Like Rolling Loud festivals of years prior, this year’s Rolling Loud in Miami propagated viral-worthy controversy: Ye made an appearance during Lil Durk’s set
, Kid Cudi was disrespected by fans throwing water bottles at him and subsequently walked off the stage, and social media it-girl Brittany Renner threw a bottle of water at a fan’s face
. Nothing out of the ordinary for a festival that was met with backlash last year when DaBaby went viral for making homophobic comments
during his set.
But a blaring contention throughout the weekend was the lack of women performers billed as headliners. This year was one of the most inclusive for the ladies, with about 26 women on the docket, but in 2022, a year where women are clearly dominating hip-hop, one of the biggest hip-hop festivals not centering them points to the misogyny women still face in the industry.
Since its inception in 2015 as a homegrown festival at Soho Studios in Wynwood, Rolling Loud has curated a global ecosystem for Miami’s music scene and some of hip-hop’s most prominent players. Back then, hip-hop festival stages
mainly catered to men with a sprinkle slating Nicki Minaj as a headliner. As hip-hop festivals started to garner more momentum, women rappers were beginning to crop up and shatter the suffocating barriers to stardom. Bubbling under Nicki Minaj’s hegemony, acts like Dej Loaf, Azealia Banks, Tink, Junglepussy, Jean Grae, Rhapsody, Noname (who went by Noname Gypsy at the time), and Dreezy were widening and diversifying the confines around female rap. It would take a few more years for labels and consumers to catch up to the pouring of female rappers throughout regional underground scenes, but seven years later, women are at the helm of one of the most significant shifts in hip-hop's history.
So why are they still underrepresented throughout major festivals in the country?
According to a USC Annenberg Inclusion Initiative study
that analyzed 700 songs on the Billboard
Hot 100 year-end charts from 2012 to 2018, professor Stacy L. Smith found that a mere 12.3 percent of songwriters were women, 22 percent of the top-ranking artists were women, and only two percent of producers across 400 songs were women, suggesting a lack of representation in every branch of the music industry.
In 2018, Rolling Loud finally tried to rectify
the blaring gender gap of their lineup by tapping Cardi B as the first-ever woman headliner at its Los Angeles festival (her spotlight was interrupted by her husband Offset attempting to repair their relationship). This year, it's recruited Nicki Minaj as a headliner for the New York City edition at Queens’ Citi Field in September.
Yet, Miami has yet to see a woman headliner.
Megan Thee Stallion gave a headliner-worth performance at Rolling Loud 2021.
Photo by Michele Eve Sandberg
Last year, Megan Thee Stallion’s headliner-worthy performance was overshadowed by DaBaby bringing out Tory Lanez on stage, violating a protective order that requires Lanez to stay at least 100 yards away from her after he allegedly shot her in the foot during an altercation in July 2020. And this year, Latto had one of the best performances of the weekend while the City Girls, gender-nonconforming rapper Saucy Santana, Flo Milli, Baby Tate, Saweetie, Shenseea, and Dream Doll injected the weekend with standout performances that ignited dense crowds snaking their stages.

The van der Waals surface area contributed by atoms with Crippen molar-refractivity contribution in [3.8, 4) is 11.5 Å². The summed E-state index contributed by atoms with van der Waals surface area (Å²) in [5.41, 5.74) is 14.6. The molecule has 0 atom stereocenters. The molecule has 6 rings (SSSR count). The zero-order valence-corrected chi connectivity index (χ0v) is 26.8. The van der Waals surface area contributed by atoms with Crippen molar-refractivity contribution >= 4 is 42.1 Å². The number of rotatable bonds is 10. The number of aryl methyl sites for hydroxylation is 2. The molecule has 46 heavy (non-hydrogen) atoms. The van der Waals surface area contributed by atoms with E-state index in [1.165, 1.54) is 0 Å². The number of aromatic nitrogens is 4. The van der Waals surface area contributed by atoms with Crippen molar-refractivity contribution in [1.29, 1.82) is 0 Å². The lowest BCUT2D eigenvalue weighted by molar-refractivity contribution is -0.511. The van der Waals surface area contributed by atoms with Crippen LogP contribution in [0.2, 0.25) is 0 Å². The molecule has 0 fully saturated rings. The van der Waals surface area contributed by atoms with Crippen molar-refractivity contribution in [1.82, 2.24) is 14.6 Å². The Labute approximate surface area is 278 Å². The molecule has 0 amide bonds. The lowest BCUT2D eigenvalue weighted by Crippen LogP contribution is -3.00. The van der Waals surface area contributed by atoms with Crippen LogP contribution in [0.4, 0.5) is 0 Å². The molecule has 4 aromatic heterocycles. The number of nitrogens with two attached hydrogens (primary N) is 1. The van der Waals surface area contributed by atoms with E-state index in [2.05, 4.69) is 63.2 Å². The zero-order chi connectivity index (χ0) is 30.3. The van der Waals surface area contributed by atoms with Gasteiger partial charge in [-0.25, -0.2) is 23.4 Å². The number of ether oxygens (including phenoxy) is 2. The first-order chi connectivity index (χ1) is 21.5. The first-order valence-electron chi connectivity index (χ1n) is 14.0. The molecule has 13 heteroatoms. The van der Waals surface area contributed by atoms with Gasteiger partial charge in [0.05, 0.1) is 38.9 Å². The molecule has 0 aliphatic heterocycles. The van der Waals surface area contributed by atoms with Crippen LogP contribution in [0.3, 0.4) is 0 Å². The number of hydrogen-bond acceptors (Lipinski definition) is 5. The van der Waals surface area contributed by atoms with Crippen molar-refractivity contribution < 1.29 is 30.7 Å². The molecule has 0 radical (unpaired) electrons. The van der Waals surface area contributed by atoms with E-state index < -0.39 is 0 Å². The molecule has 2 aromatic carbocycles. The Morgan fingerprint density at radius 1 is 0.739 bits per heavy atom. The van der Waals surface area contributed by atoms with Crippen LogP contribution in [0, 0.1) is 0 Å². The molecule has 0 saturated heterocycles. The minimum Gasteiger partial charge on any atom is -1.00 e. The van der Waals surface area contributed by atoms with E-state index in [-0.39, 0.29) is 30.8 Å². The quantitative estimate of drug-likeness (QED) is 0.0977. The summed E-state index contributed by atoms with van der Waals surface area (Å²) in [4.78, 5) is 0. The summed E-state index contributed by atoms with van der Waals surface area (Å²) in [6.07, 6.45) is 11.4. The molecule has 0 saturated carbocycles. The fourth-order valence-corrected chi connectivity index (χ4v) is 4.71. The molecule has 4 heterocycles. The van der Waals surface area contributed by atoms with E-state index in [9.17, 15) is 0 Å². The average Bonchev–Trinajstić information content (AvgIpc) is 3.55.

The reaction they received from fans encapsulated the new tide of hip-hop. The most popular genre in the country, rap consumers are becoming increasingly diverse, which has cleared a pathway for the ascension of female rappers. Currently, Lizzo’s hit single “About Damn Time” has sustained the number one spot for three weeks on Billboard's Hot R&B/Hip-Hop Songs chart. Last year, Doja Cat eclipsed Drake
as the most monthly streamed artist on Spotify with nearly 64 million streams a month, and earlier this month, headliner performances by Cardi B and Nicki Minaj at London's Wireless Festival went viral for the overwhelming support they received from the crowd.
That progress has yet to be reflected at other major festivals like Coachella and Ultra Music Festival, hindering up-and-coming female artists from expanding their fanbases.
When asked about the lack of representation for women at festivals like Rolling Loud, rapper Baby Tate told New Times,
“I think it’s a group effort. It takes for women to continue being powerful and knowing and holding our power, but also for other people to see us as meaningful. We can be as strong and powerful as we want, but if someone else doesn’t see us that way, there’s not much we can say, so I think we should create our own Rolling Loud for the gworls,” she added, jokingly.
Whether the salve is for women and queer rappers to bond together and start their own major festival or for the industry to begin viewing and booking them equally as often as male rappers (or both), the strides women are making in hip-hop should be recognized at Rolling Loud and other festivals. Sprinkling a handful of women rappers in the lineup is not enough to obliterate the misogyny and sexism women have historically faced in the genre.
And as the current landscape suggests, it’s time for women to take their rightful place on the center stage.